On February 3, Senate Commerce Committee Chairman Jay Rockefeller (D-WV) again expanded his investigation of data brokers when he asked six brokers for information on the compilation and sale of products that identify consumers based on their financial vulnerability or health status. The issue was raised recently in a majority staff report, which was released in connection with a December 2013 committee hearing. The Chairman cited “serious concerns regarding the sale and dissemination of lists identifying a consumer’s fragile health or financial circumstances without the consumer’s knowledge or permission,” which Mr. Rockefeller believes can be used by businesses seeking to target vulnerable customers for financially risky lending products or fraud schemes. The Chairman seeks a broad range of information about the companies’ data collection and sales practices conducted over a five year period. The letters are the latest in an ongoing review by the Committee, which previously expanded the scope of the review in September 2013.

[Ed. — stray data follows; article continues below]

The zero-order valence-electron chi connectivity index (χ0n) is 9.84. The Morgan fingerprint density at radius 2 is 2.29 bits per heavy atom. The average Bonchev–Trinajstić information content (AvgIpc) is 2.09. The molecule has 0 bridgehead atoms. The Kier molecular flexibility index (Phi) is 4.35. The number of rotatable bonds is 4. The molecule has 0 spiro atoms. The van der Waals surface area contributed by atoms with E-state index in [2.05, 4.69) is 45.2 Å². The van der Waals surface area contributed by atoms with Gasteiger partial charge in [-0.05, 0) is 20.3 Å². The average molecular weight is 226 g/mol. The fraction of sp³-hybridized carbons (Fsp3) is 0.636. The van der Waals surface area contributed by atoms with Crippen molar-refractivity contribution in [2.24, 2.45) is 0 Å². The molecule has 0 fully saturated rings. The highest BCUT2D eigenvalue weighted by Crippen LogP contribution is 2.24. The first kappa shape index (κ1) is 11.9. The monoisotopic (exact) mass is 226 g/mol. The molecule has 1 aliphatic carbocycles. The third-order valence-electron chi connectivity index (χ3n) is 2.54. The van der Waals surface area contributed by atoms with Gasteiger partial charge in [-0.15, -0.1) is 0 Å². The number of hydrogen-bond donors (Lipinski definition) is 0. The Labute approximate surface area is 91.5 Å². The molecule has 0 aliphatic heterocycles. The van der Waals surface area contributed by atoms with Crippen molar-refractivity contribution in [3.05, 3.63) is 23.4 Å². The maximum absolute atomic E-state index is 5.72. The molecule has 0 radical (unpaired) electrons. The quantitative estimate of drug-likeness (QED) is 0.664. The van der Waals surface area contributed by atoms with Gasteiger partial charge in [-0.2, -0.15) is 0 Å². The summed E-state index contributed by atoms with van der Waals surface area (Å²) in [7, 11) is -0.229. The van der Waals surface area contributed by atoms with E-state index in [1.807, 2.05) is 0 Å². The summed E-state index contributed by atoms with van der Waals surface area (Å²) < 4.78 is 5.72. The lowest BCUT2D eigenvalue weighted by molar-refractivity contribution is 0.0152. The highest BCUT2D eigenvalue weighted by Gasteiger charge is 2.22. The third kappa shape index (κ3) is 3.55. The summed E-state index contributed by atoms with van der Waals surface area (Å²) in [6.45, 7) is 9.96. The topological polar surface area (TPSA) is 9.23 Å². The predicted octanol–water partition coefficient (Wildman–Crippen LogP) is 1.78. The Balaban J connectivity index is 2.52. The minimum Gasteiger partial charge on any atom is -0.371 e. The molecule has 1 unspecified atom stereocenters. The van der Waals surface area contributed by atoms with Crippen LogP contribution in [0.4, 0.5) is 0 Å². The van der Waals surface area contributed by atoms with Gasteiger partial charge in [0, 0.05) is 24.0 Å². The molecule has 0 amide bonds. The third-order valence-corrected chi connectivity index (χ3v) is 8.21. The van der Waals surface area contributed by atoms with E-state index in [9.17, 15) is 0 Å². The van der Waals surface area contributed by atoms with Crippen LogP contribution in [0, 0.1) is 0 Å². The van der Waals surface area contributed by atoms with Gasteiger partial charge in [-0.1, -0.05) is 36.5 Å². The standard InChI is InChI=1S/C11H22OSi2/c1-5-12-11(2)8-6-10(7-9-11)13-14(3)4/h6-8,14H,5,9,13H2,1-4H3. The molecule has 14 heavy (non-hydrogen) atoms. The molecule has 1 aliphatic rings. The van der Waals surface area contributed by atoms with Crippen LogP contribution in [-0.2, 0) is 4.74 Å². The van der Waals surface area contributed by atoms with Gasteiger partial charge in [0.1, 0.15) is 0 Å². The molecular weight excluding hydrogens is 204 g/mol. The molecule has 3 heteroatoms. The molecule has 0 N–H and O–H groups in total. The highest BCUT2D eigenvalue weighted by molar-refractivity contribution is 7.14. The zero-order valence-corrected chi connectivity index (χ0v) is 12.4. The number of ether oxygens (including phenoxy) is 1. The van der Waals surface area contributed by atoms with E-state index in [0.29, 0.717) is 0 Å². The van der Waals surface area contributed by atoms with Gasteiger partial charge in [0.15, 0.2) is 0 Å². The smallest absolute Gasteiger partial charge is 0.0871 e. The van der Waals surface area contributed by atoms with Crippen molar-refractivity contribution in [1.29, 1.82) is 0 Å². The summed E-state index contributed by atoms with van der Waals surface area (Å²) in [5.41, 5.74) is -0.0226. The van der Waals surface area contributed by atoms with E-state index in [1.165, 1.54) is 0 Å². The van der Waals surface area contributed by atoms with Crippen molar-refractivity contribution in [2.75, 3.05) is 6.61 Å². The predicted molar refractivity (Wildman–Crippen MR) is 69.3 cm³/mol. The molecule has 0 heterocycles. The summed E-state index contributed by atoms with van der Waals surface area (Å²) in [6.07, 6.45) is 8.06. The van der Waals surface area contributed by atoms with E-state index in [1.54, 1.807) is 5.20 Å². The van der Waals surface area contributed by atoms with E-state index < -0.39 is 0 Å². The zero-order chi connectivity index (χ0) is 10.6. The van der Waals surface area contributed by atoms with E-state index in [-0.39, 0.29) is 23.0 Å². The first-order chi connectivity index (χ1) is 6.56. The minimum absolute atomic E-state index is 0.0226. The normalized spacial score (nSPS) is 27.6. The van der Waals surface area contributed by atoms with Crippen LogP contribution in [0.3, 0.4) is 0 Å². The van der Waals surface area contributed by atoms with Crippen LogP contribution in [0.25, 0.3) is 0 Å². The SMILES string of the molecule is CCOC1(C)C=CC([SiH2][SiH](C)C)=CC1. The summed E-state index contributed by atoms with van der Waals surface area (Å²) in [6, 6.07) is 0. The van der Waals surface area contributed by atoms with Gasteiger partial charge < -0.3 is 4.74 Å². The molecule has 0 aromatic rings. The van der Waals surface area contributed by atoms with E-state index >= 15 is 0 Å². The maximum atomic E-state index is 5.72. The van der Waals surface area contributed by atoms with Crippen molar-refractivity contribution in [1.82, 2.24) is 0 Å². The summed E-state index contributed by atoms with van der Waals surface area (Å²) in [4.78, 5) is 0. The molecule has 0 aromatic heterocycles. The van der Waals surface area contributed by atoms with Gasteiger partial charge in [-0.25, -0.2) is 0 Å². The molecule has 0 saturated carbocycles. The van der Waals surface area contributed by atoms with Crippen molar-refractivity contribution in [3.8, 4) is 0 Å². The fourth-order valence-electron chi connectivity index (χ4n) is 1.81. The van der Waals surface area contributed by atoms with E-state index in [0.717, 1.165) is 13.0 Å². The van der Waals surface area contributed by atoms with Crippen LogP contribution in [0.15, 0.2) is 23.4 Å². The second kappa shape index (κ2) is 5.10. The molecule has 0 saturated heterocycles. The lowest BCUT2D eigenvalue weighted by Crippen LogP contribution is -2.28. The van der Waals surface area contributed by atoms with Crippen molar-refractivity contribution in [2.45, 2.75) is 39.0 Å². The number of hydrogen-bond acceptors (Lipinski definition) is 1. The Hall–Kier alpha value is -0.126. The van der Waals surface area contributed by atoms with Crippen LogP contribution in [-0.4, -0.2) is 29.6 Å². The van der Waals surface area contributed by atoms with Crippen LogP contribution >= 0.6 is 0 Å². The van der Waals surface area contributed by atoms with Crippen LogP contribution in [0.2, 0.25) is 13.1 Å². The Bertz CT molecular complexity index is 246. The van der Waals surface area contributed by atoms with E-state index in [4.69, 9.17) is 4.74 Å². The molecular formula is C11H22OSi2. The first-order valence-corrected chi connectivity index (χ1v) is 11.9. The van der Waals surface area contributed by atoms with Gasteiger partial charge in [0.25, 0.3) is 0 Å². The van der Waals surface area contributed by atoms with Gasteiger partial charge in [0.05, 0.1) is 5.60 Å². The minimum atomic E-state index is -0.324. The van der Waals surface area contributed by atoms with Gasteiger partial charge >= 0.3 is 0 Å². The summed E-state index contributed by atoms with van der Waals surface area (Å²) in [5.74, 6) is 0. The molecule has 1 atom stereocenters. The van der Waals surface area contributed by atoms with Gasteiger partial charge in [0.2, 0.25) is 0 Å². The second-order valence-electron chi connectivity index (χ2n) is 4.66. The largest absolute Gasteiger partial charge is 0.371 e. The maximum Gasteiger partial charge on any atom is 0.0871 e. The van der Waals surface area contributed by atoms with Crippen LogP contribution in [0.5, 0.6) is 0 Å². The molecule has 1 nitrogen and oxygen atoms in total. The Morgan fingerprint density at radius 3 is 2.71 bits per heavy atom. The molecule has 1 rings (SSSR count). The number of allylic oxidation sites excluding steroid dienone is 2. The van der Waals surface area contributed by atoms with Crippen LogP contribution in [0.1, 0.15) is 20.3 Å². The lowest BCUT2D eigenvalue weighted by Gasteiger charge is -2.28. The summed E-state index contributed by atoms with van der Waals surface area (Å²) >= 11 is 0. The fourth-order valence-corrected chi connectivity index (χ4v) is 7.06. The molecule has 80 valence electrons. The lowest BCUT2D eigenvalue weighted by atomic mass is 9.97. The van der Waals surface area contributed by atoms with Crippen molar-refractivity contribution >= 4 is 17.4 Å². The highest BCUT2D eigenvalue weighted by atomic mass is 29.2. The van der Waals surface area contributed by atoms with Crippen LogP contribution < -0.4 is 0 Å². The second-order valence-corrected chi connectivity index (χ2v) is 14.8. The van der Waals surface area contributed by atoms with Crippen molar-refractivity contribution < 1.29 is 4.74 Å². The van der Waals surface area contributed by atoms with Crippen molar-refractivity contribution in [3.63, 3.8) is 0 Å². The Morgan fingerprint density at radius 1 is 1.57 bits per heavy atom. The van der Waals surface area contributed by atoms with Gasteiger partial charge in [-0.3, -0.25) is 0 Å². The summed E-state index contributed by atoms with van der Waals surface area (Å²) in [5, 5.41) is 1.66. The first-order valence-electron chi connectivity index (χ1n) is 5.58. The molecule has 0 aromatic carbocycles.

On January 24, the California Attorney General (AG) sued a health care company over its alleged failure to timely submit notice of a 2011 data breach. According to the complaint, the company learned of the breach at the end of September 2011, completed a preliminary investigation in December 2011, and subsequently continued the investigation through mid-February 2012. The company allegedly did not begin mailing notice letters to affected individuals until mid-March. The complaint alleges the company failed to provide such notice in the most expedient time possible, which the AG alleges could have commenced in December 2011. The complaint also includes allegations regarding the actual breach at issue. The AG is seeking statutory penalties of $2500 per violation. Among other things, the suit demonstrates the AG’s inclination to take privacy and data security actions beyond the California Online Privacy Protection Act.
On January 28, the CFPB issued a consumer advisory in response to recent reports of data breaches at several large retailers. In addition to providing tips for consumers in the wake of a retail breach, the advisory encourages card holders to submit complaints about debit and credit card issuers’ inadequate responses to consumer charge disputes related to data breaches.